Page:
Cathy McMorris Rodgers
Our own 5th District representative was left at the altar by Trump — unceremoniously dumped as Secretary of the Interior in favor of one of his sons' hunting buddies. That had to sting — and offer McMorris Rodgers an insight to what working with Trump will be like. The House will generally have more tolerance toward Trump's antics than the Senate, but if you start to detect that Rodgers is creating space between herself and Trump, it could be a sign of tough sledding ahead for the new president.
If Congress takes its role as a check and balance on the executive branch seriously, it will come from the Senate, where support for Trump has been notably tepid. Plenty of other GOP senators who have been belittled by Trump (Ted Cruz, Marco Rubio) could join in open revolt, but if things go south for the new president, watch for McCain to lead the internal opposition.
Donald Trump has fully co-opted FOX News, with Sean Hannity name-checked by the candidate at a debate and Trump bullying victim Megyn Kelly fleeing for NBC. Even though he apparently just had a sexual harassment suit settled on his behalf, O'Reilly remains the big dog at FOX, and Trump simply cannot afford to lose his support. Watch to see if O'Reilly lays off the softballs and starts questioning the Trump presidency. That could mark the beginning of the end.
Look around the Democratic Party. Who will be the leader of the opposition for the Trump years? Can't name that person? That's because it's not clear who will emerge. Senate Majority Leader Chuck Schumer (pictured)? Too nice. Sen. Elizabeth Warren (above)? Too far left. Both will be important voices to be sure, but they can be too easily defined as Washington insiders. It could be someone new, with fresh, pithy arguments to draw the media's attention. Like a trade for a prospect in baseball, in two years there could be people in the starting rotation of Dem opposition we haven't even heard of yet. And if they don't develop new talent, the Democratic Party will struggle to take on the challenges ahead.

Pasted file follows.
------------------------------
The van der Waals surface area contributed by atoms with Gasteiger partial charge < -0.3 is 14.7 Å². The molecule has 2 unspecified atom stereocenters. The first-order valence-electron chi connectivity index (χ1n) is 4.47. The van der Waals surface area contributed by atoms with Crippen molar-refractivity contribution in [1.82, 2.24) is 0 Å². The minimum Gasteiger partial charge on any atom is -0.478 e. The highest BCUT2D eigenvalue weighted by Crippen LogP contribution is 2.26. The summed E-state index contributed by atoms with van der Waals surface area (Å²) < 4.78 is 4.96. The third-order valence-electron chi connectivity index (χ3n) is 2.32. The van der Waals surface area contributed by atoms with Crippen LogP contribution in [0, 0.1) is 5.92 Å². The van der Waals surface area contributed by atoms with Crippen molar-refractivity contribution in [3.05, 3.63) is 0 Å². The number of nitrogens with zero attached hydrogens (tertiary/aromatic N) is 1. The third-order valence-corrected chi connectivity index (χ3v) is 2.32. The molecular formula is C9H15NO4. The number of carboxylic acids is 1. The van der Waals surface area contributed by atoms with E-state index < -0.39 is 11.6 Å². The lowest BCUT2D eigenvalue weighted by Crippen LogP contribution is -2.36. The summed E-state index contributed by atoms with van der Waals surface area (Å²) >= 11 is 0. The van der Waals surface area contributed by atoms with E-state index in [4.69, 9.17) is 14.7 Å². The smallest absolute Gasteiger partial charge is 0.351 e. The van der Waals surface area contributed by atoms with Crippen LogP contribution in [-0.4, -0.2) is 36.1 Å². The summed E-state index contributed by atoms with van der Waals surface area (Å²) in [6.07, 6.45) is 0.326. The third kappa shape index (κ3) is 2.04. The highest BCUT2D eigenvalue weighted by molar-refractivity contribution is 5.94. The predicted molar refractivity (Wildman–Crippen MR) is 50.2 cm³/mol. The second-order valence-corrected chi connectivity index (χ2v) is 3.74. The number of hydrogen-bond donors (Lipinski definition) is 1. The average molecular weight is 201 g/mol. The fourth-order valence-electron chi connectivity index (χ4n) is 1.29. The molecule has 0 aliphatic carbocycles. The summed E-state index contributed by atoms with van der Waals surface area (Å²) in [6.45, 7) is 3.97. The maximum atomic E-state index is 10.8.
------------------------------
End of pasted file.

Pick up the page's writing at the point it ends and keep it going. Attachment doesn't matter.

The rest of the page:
It's traditional for former presidents to fade into the background — building houses for charity like Jimmy Carter, giving six-figure speeches like Bill Clinton or painting Putin's portrait like George W. Bush. Nobody wants the last guy running around telling the new guy how it's done. But President Obama campaigned more than perhaps any outgoing president before him — and he leaves office with a 55 percent approval rating, while Trump limps into office with a 37 percent mark, according to a recent Quinnipiac University poll. That's as unpopular as George W. Bush was as his second term imploded; Obama was at 68 percent when he took office. Watch whether Obama chimes in on policy; he would be a powerful critic, but he could also tarnish his own legacy. America might need him to stay only semi-retired — maybe like a president emeritus.
While Vladimir Putin, Donald Trump and Nigel Farage represent a new nationalist, xenophobic wave among developed nations, Angela Merkel remains among the last of the unabashedly liberal democrats. When Germany votes later this year, it will be a bellwether election. Will more nations follow America's new direction, or will the tide start to turn?
British online gambling markets are taking bets that Trump won't finish his first term. The odds are 3/2 that he will not. Add to that the fact that the 25th Amendment to the Constitution allows for a president to be removed by the consent of the vice president and a majority of his Cabinet — kind of like a quickie divorce. So watch how much leadership Pence takes on, how often his positions vary from those of his boss, and how often he is sought out by congressional leaders for answers. If for whatever reason the GOP's quarterback does get benched, Pence had better be ready.